Seniors waiting longer for residential care in B.C.: watchdog

Advocate’s annual report says seniors wait an average of six more days to get into a care home

Rising wait times for residential care and a lack of affordable rental housing continue to plague seniors in B.C., the seniors’ watchdog said in her annual report on Tuesday.

In 2014-15, 64 per cent of seniors were admitted to a facility within the target 30 days. In 2015-16, that number decreased to 57 per cent.

On average, seniors in B.C. now wait 46 days to be admitted to a residential care facility, compared to 40 days last year.

Island Health was the worst performing health authority in the province, with the number of seniors who got in within 30 days going down by just over one-third.

Seniors Advocate Isobel Mackenzie linked the high wait times to a lack of home care, which could help seniors stay at home for longer.

“B.C. continues to have a very disproportionately high percentage of people in residential care that don’t meet clinical guidelines to be there,” Mackenzie told reporters. “We want to make sure our beds aren’t being occupied by people who could be supported in the community. But of course if we’re not giving them the home support, they can’t be [at home].”

The lack of care aides reflects the difference between B.C. policy for home support – which Mackenzie calls the best in the country – and the reality on the ground.

“We are not fully realizing the potential of this service to maintain seniors’ independence at home,” she said.

The overall number of home support hours in B.C. declined by 0.1 per cent this year, down from one per cent last year. However, while the drops aren’t large, Mackenzie said they’re concerning as the population of seniors aged 65 and over has grown by 4.3 per cent.

“So even to remain the same level of service, you need to be increasing the number of hours to accommodate the increase in the amount of people who would be eligible for support,” she said.

Mackenzie also found problems for seniors still living at home, in that their provincial rent subsidy isn’t meeting demand.

Since 2005, the maximum rent that qualifies for the subsidy has gone up nine per cent, but rents have increased by 34 per cent.

Office of the Seniors Advocate 2016 Monitoring Seniors’ Services Report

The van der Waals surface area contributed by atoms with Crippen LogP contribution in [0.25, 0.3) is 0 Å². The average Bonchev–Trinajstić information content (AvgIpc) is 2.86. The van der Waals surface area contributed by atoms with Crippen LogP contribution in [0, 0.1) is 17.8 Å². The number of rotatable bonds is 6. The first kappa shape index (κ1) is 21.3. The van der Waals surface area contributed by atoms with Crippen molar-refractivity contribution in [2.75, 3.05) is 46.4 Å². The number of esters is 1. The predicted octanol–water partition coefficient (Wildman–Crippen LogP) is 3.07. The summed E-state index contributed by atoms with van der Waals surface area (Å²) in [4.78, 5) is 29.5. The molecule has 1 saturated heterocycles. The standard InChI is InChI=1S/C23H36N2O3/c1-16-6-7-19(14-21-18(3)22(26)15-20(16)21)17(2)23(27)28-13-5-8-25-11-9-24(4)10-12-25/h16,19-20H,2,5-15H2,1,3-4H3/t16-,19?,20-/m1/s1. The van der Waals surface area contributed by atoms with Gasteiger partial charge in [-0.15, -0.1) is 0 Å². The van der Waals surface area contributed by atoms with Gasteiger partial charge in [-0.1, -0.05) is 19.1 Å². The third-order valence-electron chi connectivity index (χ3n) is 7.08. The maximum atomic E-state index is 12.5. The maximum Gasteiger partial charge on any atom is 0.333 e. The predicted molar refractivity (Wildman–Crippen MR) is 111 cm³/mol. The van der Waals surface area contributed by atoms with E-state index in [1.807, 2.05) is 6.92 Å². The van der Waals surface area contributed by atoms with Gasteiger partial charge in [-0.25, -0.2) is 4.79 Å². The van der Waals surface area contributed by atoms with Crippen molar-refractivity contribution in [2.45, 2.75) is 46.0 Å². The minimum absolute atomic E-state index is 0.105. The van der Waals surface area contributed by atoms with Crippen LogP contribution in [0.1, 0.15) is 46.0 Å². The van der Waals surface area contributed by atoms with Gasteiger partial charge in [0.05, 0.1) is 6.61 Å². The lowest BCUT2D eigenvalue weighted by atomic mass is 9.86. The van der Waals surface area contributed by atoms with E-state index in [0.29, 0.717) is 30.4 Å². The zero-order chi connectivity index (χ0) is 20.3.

Like us on Facebook and follow us on Twitter.


Just Posted

Nelson evens the series

Confidence turned into cockiness, Dynamiters’ coach says

Kimberley Dynamiters take game one 8-0

Coach Stuart says they cannot expect same Nelson team to show up tonight

Sarah Davidson receives Rotary Stan Salikin Memorial Scholarship

The $2000 scholarship is awarded by the Kimberley Rotary Club.

Council approves release of Convenant on Kimberley Ridge unit

The release allows for a purchaser to live there year-round.

Kimberley Skating Club ends season on a high note

Plans are already underway for the 2018-19 season.

How to keep local news visible in your Facebook feed

Facebook has changed the news feed to emphasize personal connections. You might see less news.

Anti-pipeline protestors block Kinder Morgan tanker near Seattle

Protest was spurred on by the 28 anti-Kinder Morgan activists arrested in Burnaby

Some surprises in new book about B.C. labour movement

“On the Line” charts history of the union movement back to the 1800s

B.C. cyclist races to first win of the season in New Zealand

Casey Brown captures Enduro title by more than two minutes at Crankworx Rotorua

Notorious Russian troll farm also took swipes at Canadian targets

Targets included oil infrastructure and Prime Minister Justin Trudeau.

Cirque du Soleil aerialist dies after fall during Florida show

Longtime performer fell while performing in VOLTA

Canada earns second Paralympic Games silver in 20 years

Held 1-0 lead in para hockey game from 12:06 of first to dying seconds of third and lost in overtime

LETTERS: Two views of oil pipeline protests

U.S. and other petroleum-rich countries aren’t cutting production

Most Read